Writing, writing, writing, writing

This is getting weird. There seemed some point writing about the first lockdown because it was novel and we were all learning how to deal with it. I know I keep going on about the sunshine and it really wasn’t that significant. But there was a clear blue sky for weeks and the sunny spell seemed to have begun at the same time. There seemed to be a timeline (even if there wasn’t). Maybe that’s because it had a start and we figured there’d be an end of sorts once we’d flattened the curve. Of course we’d all been gaslit but what could we do? Maybe we should have stormed Parliament with our St George flags shouting “Engerlaand, Engerlaand”.

At this time I just need to write (even if no one’s reading). It’s all bonkers (as us Engerlish like to say). The clap for care workers resumed last night but that’s going down like cold sick. What care professionals are telling us is to follow the guidance — exactly what we should be doing, not because government tells us to but because it really is down to us.

I hate this situation: being mindful to do the right thing but only to stop things getting worse. Who believes the government is doing anything to solve this? Sadly that’s probably half the population and all that tells me is we are well and truly screwed. Facing disaster can be life saving if it means getting real and actually dealing with the situation. This crisis was probably inevitable so instead of bemoaning our lot, maybe we should square up to the devil and say “No pasaran” if only there was a red guy with horns and a tail we could face off.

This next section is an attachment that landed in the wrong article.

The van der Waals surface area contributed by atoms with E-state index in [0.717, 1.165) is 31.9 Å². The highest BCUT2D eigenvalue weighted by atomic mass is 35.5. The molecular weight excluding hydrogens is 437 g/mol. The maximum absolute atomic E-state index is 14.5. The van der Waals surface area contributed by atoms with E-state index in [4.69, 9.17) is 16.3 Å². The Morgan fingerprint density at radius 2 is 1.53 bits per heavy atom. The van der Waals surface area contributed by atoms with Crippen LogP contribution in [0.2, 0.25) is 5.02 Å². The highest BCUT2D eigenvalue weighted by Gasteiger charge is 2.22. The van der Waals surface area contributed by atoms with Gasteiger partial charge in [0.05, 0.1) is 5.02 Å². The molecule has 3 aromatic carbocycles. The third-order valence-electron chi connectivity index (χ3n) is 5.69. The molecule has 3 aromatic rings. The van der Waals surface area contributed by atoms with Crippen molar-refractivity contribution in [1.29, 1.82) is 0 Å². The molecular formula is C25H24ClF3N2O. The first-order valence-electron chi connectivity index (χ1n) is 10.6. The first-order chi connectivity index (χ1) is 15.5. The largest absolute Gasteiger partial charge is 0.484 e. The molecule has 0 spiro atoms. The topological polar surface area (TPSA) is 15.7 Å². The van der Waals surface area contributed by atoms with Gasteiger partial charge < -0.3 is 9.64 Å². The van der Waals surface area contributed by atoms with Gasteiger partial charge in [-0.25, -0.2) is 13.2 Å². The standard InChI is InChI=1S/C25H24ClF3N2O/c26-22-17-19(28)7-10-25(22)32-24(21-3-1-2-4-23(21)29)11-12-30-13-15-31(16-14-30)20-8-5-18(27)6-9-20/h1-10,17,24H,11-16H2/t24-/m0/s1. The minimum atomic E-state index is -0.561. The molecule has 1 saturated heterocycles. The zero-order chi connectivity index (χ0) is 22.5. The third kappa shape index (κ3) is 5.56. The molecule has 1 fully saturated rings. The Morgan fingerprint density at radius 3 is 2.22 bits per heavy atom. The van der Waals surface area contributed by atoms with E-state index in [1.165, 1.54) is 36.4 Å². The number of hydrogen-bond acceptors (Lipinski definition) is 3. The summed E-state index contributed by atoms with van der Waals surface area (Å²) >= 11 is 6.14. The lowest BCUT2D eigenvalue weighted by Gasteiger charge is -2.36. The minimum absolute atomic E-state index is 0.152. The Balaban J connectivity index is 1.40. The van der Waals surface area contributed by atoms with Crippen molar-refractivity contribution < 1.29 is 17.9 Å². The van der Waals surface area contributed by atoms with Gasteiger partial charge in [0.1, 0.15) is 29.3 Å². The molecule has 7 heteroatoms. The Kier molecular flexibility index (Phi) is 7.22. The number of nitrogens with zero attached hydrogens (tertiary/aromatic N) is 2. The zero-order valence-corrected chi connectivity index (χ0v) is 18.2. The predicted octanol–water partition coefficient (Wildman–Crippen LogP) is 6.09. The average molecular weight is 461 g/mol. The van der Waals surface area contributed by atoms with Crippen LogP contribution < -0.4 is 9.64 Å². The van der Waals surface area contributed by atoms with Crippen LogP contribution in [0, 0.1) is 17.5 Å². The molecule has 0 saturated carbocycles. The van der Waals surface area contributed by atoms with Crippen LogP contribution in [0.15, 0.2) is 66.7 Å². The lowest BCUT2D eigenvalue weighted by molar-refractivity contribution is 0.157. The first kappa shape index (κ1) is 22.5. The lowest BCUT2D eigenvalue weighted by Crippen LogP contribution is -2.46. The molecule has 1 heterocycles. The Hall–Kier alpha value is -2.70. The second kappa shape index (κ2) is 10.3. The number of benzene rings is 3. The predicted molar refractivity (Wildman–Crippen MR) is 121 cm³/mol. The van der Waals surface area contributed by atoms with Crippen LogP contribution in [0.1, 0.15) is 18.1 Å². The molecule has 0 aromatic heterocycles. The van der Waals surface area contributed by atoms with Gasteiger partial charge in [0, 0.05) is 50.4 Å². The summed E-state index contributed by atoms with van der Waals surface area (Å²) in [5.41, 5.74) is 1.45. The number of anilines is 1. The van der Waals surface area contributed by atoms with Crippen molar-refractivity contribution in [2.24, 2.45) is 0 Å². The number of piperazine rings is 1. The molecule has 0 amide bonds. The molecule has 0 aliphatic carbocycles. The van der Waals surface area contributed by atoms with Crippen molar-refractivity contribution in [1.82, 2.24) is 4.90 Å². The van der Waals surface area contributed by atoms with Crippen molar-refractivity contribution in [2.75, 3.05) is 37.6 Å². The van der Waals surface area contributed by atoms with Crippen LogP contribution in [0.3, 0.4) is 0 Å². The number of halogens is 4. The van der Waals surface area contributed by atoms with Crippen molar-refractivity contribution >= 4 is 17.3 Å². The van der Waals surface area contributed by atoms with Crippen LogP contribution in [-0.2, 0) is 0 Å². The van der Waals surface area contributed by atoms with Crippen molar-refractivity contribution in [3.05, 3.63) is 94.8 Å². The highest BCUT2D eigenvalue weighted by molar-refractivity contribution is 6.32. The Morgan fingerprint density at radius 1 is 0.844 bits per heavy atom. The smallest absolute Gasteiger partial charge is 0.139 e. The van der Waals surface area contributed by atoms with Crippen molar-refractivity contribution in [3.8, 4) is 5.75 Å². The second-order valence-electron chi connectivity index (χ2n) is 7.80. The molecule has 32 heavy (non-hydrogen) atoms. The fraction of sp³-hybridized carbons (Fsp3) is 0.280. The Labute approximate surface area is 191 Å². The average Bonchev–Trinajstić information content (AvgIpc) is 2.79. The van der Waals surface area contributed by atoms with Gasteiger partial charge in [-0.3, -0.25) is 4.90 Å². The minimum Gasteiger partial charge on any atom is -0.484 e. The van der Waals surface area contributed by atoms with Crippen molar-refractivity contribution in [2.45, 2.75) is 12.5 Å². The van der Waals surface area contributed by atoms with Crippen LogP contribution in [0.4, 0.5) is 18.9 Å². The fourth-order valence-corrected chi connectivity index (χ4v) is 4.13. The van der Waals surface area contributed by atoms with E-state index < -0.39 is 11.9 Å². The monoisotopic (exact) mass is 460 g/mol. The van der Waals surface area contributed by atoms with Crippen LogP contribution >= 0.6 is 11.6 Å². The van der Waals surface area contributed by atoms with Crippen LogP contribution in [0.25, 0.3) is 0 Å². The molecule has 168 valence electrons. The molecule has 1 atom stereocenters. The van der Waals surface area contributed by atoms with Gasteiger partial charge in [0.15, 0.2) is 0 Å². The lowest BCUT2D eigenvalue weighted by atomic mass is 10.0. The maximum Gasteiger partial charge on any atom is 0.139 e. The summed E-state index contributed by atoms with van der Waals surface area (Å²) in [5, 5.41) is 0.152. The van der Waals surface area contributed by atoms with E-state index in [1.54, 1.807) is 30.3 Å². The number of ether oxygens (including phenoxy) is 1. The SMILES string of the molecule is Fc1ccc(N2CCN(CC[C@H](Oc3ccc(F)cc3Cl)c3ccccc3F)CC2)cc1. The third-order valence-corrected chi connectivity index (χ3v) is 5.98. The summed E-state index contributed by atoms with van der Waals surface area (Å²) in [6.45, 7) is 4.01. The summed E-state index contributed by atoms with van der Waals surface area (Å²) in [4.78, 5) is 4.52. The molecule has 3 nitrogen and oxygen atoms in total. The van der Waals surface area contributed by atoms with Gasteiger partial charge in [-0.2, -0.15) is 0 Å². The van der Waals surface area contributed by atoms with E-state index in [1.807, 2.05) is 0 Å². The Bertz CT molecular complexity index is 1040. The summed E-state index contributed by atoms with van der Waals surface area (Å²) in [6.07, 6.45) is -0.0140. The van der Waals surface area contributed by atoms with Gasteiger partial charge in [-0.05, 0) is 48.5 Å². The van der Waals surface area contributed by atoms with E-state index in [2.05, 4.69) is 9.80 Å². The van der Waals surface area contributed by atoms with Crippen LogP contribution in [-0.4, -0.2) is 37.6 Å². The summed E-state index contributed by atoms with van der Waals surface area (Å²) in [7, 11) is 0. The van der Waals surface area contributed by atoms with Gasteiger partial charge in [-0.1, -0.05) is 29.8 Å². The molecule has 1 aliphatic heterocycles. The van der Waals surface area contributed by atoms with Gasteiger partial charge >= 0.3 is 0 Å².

But let’s face it, life is a slow bake and the cliff edge is usually the time to resign yourself to your fate. Thankfully we are not facing red skies, lit up by forest fires (at least in the UK). We are not being held captive in our homes by armed guards. You will not be going to jail for not wearing a mask and we are not seeing desperate shortages in the shops. Having said that we are seeing more and more food banks and the like. Its likely we’ll see a rash of evictions over the coming months and homelessness being more visible. But these are not signs of the end of the world, they are signs of a failing government and there’s still something we can do about that even if our options are limited.

Thankfully Brexit is over. I’m not thankful we’re out of the EU and the deal sucks. But the entire political drama around it was toxic to the point that only destructive voices were being heard. Cynicism can be healthy (you shouldn’t believe half of what you read) but no good can come when it consumes political discourse. I believe we’re in a better frame of mind now. As much as we might want to rail against those in charge of the Covid fiasco, they are not the focus. The NHS is on it’s knees but regardless of the politics behind how its being run, the institution itself is considered sacred. In the public mind its above politics.

My sense is that we are moving into a phase where common sense can be heard and where voices of reason register. Regardless of spin by government ministers and the lies that are not picked up by mainstream media, every U turn further undermines the credibility of both politicians and media. Its important that consistent voices, along with consistent actions, are hitting the right notes and making the right waves. Crisis upon crisis is of no help and knee jerk responses to those crises sound like clanging bells. If we are to make the most of 2021 it needs to be viewed in it’s entirety rather than being navigated month by month.

To coin a grossly overused phrase, this is a marathon, not a sprint.

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